Apartheid-era crime of incitement declared unconstitutional

Law used to charge Julius Malema infringes freedom of expression

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The Constitutional Court has ruled that an apartheid-era law under which Julius Malema was charged is unconstitutional. Archive photo: Ashraf Hendricks

On Friday the Constitutional Court declared the crime of “incitement” under the Riotous Assemblies Act unconstitutional.

The Riotous Assemblies Act is a piece of “security” legislation that was passed in 1956 to suppress political opposition towards the apartheid government. One way the act tried to achieve this was to create the crime of “incitement”. It was used to discourage civil disobedience. For example, Robert Sobukwe was convicted of incitement in 1960 for encouraging black people to disobey the pass laws.

Read the judgment

According to the act, a person is guilty of incitement if they encourage or instigate another person to commit a crime. If found guilty, they can be sentenced to the same punishment as the person who actually committed the crime.

For example, if someone influences other people to engage in civil disobedience by encouraging them to not pay E-tolls, they can be found guilty of incitement and given the same punishment someone actually found guilty of not paying E-tolls could be sentenced to.

In EFF v Minister of Justice and Correctional Services, a majority of the Constitutional Court declared the crime of “incitement” under the Riotous Assemblies Act to be unconstitutional. According to the majority judgment by Chief Justice Mogoeng Mogoeng, this is because the crime unjustifiably violates the constitutional right to freedom of expression.


In 2014 and 2016, EFF leader Julius Malema made several public statements where he allegedly encouraged people to unlawfully occupy private land.

Following Malema’s statements, the National Prosecuting Authority (NPA) charged him with incitement under the Riotous Assemblies Act. The NPA brought the charges against Malema on the basis that he allegedly incited people to commit a crime by encouraging them to unlawfully enter private property which is a criminal offence under the Trespass Act.

Malema and the EFF then challenged the constitutionality of incitement in the Pretoria High Court. Their constitutional challenge rested on two points.

First, the crime of incitement unjustifiably limits the constitutional right to freedom of expression. Malema said this was because incitement could result in the criminal prosecution of someone for exercising their constitutional right to speak freely about injustice or unjust laws. He also said he never encouraged anyone to act violently. Incitement should be limited to only criminalising expression which encourages violent acts and not peaceful acts of civil disobedience, Malema and the EFF argued.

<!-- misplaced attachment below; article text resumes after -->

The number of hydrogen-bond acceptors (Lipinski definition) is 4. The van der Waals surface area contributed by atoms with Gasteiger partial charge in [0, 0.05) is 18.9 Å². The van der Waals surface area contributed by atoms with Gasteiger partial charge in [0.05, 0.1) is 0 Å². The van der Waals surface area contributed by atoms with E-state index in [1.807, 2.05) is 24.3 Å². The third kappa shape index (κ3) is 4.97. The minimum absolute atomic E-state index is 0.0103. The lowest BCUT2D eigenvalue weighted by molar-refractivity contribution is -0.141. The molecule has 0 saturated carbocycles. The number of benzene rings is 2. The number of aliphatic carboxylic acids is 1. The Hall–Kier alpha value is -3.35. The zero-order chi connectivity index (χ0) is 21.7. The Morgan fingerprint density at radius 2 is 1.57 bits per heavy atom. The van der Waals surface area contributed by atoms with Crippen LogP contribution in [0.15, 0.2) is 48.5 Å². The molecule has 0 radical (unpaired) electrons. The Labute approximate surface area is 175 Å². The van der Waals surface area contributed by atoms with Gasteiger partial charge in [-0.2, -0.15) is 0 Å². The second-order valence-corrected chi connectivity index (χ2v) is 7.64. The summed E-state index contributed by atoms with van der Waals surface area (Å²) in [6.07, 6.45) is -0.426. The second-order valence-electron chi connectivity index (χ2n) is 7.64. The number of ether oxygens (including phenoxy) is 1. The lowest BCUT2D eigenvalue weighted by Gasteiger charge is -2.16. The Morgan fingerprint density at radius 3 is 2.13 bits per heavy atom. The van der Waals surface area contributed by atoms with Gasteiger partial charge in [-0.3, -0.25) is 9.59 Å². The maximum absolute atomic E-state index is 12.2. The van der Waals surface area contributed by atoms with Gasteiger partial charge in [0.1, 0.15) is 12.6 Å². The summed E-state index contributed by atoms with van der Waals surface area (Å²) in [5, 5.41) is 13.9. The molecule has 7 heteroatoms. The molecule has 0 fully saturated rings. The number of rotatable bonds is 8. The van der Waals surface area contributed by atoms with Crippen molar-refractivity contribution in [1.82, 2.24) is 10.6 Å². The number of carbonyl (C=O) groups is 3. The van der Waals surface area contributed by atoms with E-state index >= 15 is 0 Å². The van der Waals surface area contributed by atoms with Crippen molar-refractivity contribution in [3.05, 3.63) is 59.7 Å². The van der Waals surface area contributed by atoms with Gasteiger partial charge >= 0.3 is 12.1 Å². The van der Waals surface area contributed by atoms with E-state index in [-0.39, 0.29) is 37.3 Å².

Second, Malema argued he had not encouraged anyone to commit a crime. He argued this was because the Prevention of Illegal Eviction (PIE) and Extension of Security of Tenure Act (ESTA) provide constitutional protection to people who occupy private property without permission. Because PIE and ESTA were enacted to give effect to the constitutional right of people to not be evicted without a court order, the apartheid-era Trespass Act should not apply when someone occupies private property without permission. This means that someone would not be committing a crime under the Trespass Act when they occupy private property without permission, because PIE and ESTA take precedence.

On 4 July 2019, the Pretoria High Court found that while incitement limits the right to freedom of expression, the limitation was reasonable and justifiable. The court did, however, declare the Riotous Assemblies Act to be unconstitutional to the extent it allowed someone who incites a crime to be sentenced to the same punishment someone convicted of actually committing the crime could be sentenced to.

The High Court declined to rule on Malema and the EFF’s argument about whether PIE and ESTA take precedence over the Trespass Act.

The High Court judgment was then referred to the Constitutional Court which had to determine whether the High Court correctly rejected Malema’s remaining arguments about incitement and the Trespass Act.

Why incitement limits the constitutional right to freedom of expression